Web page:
Over the weekend, director Skip Armstrong and the Carbondale-based Forge Motion Pictures crew premiered Nomad and The Mother at the 5Point Film Festival in Carbondale. The films are the first in a planned five-part web series titled Of Souls+Water, profiling five different people whose lives revolve around water; the series will be released online over the next five months through a partnership with NRS Films and New Belgium Brewing. We caught up with Armstrong for a chat about the series and a full look at Nomad, a portrait of adventurer Erik Boomer (video after the jump).
Westword: Can you tell me a little about the concept behind the Of Souls+Water films?
Armstrong: The concept was not to feature any sport in particular but to use these sports as a vehicle to tell the stories of each individual character and, in the bigger picture, to examine the ways in which water courses through all of our lives. We wanted to show an even balance of the good and bad of these adventure lifestyles, focusing on each athlete and their story. It's easy enough to make adventure porn and to make these sports look good on film, but the more we keep at it the more we gravitate towards the stories behind those adventures. For these films we sought out characters who had a fair amount of depth, people who've had both triumphs and tremendous struggle, and we set out to ask some fundamental questions about why they do the things the do. I set out to make each of these films a portrait.
Can you introduce us to some of these characters?
Well, we've only shot two of the episodes so far -- we're really depending on Mother Nature and waiting for the seasons to change before we can shoot the other three. But the first up is Erik Boomer, in Nomad. He's run some impossibly difficult whitewater and always approaches any challenge as a philosopher. He was one of the National Geographic Explorers of the Year this year, along with John Turk, for their Arctic exploration completing the first circumnavigation of Canada's Ellesmere Island National Park, and for our film we also followed him through the streets of Washington, DC and around Baja, Mexico and filmed him going over Sahalie Falls on the McKenzie River in Oregon.
Erik was super intriguing to me, and some questions I had going in were "What goes through somebody's head before they take on adventures like these?" and "What is he searching for?" There's two worlds with Erik, the physical world and the internal world, and he's very much immersed in each. Following him around each of those worlds for two or three months has been a very rewarding experience for me.
The next character in the series is Melody Shapiro, an avid sea kayaker who is 67 years old. I wanted the perspective of somebody with some more life experience, somebody in the later half of their life, looking both backward and forward, while also living in the moment. The Mother will be released online next month, on May 28.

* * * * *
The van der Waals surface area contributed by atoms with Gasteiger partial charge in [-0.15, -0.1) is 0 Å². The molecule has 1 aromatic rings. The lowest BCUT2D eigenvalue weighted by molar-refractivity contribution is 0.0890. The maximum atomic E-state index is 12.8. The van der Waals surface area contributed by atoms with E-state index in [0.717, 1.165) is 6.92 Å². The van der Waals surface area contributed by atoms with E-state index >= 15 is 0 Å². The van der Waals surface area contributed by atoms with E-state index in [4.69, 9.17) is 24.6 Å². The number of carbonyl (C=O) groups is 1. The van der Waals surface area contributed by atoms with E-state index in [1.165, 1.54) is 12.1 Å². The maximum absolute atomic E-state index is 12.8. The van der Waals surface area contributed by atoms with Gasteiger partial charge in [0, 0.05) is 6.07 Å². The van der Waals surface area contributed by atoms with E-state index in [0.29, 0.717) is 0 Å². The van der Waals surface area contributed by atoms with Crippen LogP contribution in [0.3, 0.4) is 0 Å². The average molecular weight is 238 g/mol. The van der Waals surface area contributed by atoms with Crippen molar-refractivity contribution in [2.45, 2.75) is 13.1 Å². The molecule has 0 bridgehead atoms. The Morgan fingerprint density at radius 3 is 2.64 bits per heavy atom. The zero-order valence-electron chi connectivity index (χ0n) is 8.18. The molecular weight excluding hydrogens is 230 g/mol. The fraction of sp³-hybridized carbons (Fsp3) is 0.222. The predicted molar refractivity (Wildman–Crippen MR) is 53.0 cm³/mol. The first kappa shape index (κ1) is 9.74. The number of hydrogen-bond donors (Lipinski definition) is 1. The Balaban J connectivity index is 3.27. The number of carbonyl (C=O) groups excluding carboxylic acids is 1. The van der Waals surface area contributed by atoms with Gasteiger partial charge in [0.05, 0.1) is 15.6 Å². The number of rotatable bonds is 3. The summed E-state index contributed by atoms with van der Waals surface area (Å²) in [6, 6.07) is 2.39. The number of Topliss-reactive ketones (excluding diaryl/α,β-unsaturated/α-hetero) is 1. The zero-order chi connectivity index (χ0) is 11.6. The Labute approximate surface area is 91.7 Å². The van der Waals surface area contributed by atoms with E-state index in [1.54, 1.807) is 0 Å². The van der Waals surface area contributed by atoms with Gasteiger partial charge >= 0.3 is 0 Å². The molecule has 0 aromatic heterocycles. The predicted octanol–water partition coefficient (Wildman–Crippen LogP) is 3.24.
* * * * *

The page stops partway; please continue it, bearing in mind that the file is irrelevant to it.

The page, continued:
Your films have a very distinctive aesthetic feel that, as you mentioned, is different from some of the "adventure porn" we see a lot of. Is there anything in particular you're going for with the Of Souls+Water films?
We've been working really hard to shoot very particular shots and we're being very patient because we want these films to look like art, not just exciting shots, and because the storytelling is paramount. We also really wanted to bring a high production value, so we're shooting all of these films on high-definition RED Digital Cinema cameras, bringing cranes and dollies out to the middle of nowhere, and really pushing ourselves to achieve a certain look and atmospheric feel to these films.
This has been a big year for Forge Motion Pictures, with Anson Fogel's sweep of the big adventure film awards for his film "Cold" and Forge landing the gig to shoot the new Colorado tourism video campaign. Have those successes made your work any easier as you've embarked on this new project?
We're just so lucky to be a part of this amazing outdoor filmmaking community, and to have had these incredible projects to be a part of. And we're so honored to be able to go to places like Mountainfilm and Telluride and the Adventure Film Festival in Boulder and the Banff Mountain Film Festival and be recognized for the hard work and contributions everybody's been putting in... it's hard to put into words how honored we are to have those opportunities. And then to be hired for a project like the Colorado tourism campaign to go out and share beauty we live in the middle of with everyone else, that was a huge springboard. I think it has definitely given us some latitude to do even bigger projects now and in the future.
Can you tell me about the decision to share the Of Souls+Water shorts online, for free?
It's so amazing right now to have the platform to be able to release videos to a wide audience via the Internet, and it's something everyone who makes films is going to have to explore. For the Of Souls+Water films, we wanted to be able to shoot these when the river or ocean conditions are perfect and then offer them to our audience pretty darn quick after we shoot them, and our partnership with NRS Films and New Belgium Brewing is allowing us to do that. But we'll also be taking these films on the festival circuit and we're really excited to have had the opportunity to premiere the first two at the 5Point Film Festival. To envision something, and work hard on it, and then actually see it come to life and project it onto a screen for an audience, to see your films actually come to fruition and get in front of people -- whether it's a theater screen or millions of computer screens around the world -- it's all very exciting, and very rewarding.
To keep up with the next films in the Of Souls+Water series, stay tuned to the NRS Films Vimeo page.
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